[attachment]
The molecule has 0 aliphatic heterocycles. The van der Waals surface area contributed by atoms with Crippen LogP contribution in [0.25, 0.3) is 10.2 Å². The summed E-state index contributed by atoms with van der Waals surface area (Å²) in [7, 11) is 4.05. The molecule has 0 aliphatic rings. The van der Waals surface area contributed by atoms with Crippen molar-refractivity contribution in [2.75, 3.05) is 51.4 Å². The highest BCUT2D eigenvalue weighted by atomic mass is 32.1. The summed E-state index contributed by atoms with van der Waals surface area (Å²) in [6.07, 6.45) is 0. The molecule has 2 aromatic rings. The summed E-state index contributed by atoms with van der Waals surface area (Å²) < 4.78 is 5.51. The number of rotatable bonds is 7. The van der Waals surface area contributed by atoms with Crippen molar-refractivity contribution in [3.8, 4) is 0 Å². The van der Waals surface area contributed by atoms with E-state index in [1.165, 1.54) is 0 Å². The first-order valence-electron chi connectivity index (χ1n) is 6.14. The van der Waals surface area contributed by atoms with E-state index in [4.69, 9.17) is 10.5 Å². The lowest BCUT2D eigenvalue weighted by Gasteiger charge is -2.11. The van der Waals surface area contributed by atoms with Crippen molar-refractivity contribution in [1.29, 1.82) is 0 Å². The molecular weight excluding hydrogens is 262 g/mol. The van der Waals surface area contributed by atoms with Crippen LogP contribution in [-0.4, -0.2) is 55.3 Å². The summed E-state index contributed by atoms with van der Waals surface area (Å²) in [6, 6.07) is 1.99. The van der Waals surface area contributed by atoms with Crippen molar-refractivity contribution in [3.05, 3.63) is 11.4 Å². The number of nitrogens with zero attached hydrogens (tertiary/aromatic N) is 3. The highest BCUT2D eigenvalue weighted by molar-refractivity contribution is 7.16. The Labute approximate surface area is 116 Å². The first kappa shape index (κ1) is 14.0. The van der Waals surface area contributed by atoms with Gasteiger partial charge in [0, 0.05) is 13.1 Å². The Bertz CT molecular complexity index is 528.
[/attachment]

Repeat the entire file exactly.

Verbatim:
The molecule has 0 aliphatic heterocycles. The van der Waals surface area contributed by atoms with Crippen LogP contribution in [0.25, 0.3) is 10.2 Å². The summed E-state index contributed by atoms with van der Waals surface area (Å²) in [7, 11) is 4.05. The molecule has 0 aliphatic rings. The van der Waals surface area contributed by atoms with Crippen molar-refractivity contribution in [2.75, 3.05) is 51.4 Å². The highest BCUT2D eigenvalue weighted by atomic mass is 32.1. The summed E-state index contributed by atoms with van der Waals surface area (Å²) in [6.07, 6.45) is 0. The molecule has 2 aromatic rings. The summed E-state index contributed by atoms with van der Waals surface area (Å²) < 4.78 is 5.51. The number of rotatable bonds is 7. The van der Waals surface area contributed by atoms with Crippen molar-refractivity contribution in [3.8, 4) is 0 Å². The van der Waals surface area contributed by atoms with E-state index in [1.165, 1.54) is 0 Å². The first-order valence-electron chi connectivity index (χ1n) is 6.14. The van der Waals surface area contributed by atoms with E-state index in [4.69, 9.17) is 10.5 Å². The lowest BCUT2D eigenvalue weighted by Gasteiger charge is -2.11. The van der Waals surface area contributed by atoms with Crippen molar-refractivity contribution in [1.29, 1.82) is 0 Å². The molecular weight excluding hydrogens is 262 g/mol. The van der Waals surface area contributed by atoms with Crippen LogP contribution in [-0.4, -0.2) is 55.3 Å². The summed E-state index contributed by atoms with van der Waals surface area (Å²) in [6, 6.07) is 1.99. The van der Waals surface area contributed by atoms with Crippen molar-refractivity contribution in [3.05, 3.63) is 11.4 Å². The number of nitrogens with zero attached hydrogens (tertiary/aromatic N) is 3. The highest BCUT2D eigenvalue weighted by molar-refractivity contribution is 7.16. The Labute approximate surface area is 116 Å². The first kappa shape index (κ1) is 14.0. The van der Waals surface area contributed by atoms with Gasteiger partial charge in [0, 0.05) is 13.1 Å². The Bertz CT molecular complexity index is 528.